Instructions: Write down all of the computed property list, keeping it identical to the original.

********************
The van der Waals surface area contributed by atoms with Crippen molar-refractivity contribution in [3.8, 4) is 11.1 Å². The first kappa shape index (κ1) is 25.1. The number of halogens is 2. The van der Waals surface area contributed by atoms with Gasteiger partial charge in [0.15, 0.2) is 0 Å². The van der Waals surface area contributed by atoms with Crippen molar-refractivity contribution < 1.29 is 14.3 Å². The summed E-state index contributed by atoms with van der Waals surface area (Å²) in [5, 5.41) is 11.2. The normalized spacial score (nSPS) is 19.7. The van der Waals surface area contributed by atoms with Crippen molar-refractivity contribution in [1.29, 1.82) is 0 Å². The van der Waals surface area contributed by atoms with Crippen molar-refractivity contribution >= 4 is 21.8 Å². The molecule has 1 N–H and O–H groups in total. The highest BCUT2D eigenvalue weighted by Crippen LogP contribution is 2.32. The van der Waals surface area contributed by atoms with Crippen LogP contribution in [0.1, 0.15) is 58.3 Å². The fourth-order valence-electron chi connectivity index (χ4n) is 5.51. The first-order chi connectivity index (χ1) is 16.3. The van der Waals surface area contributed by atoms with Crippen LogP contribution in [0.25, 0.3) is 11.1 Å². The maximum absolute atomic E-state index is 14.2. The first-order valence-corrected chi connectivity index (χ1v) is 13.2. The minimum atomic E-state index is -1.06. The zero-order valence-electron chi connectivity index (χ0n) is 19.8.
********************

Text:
The van der Waals surface area contributed by atoms with Crippen molar-refractivity contribution in [3.8, 4) is 11.1 Å². The first kappa shape index (κ1) is 25.1. The number of halogens is 2. The van der Waals surface area contributed by atoms with Gasteiger partial charge in [0.15, 0.2) is 0 Å². The van der Waals surface area contributed by atoms with Crippen molar-refractivity contribution < 1.29 is 14.3 Å². The summed E-state index contributed by atoms with van der Waals surface area (Å²) in [5, 5.41) is 11.2. The normalized spacial score (nSPS) is 19.7. The van der Waals surface area contributed by atoms with Crippen molar-refractivity contribution in [1.29, 1.82) is 0 Å². The van der Waals surface area contributed by atoms with Crippen molar-refractivity contribution >= 4 is 21.8 Å². The molecule has 1 N–H and O–H groups in total. The highest BCUT2D eigenvalue weighted by Crippen LogP contribution is 2.32. The van der Waals surface area contributed by atoms with Crippen LogP contribution in [0.1, 0.15) is 58.3 Å². The fourth-order valence-electron chi connectivity index (χ4n) is 5.51. The first-order chi connectivity index (χ1) is 16.3. The van der Waals surface area contributed by atoms with Crippen LogP contribution in [0.25, 0.3) is 11.1 Å². The maximum absolute atomic E-state index is 14.2. The first-order valence-corrected chi connectivity index (χ1v) is 13.2. The minimum atomic E-state index is -1.06. The zero-order valence-electron chi connectivity index (χ0n) is 19.8.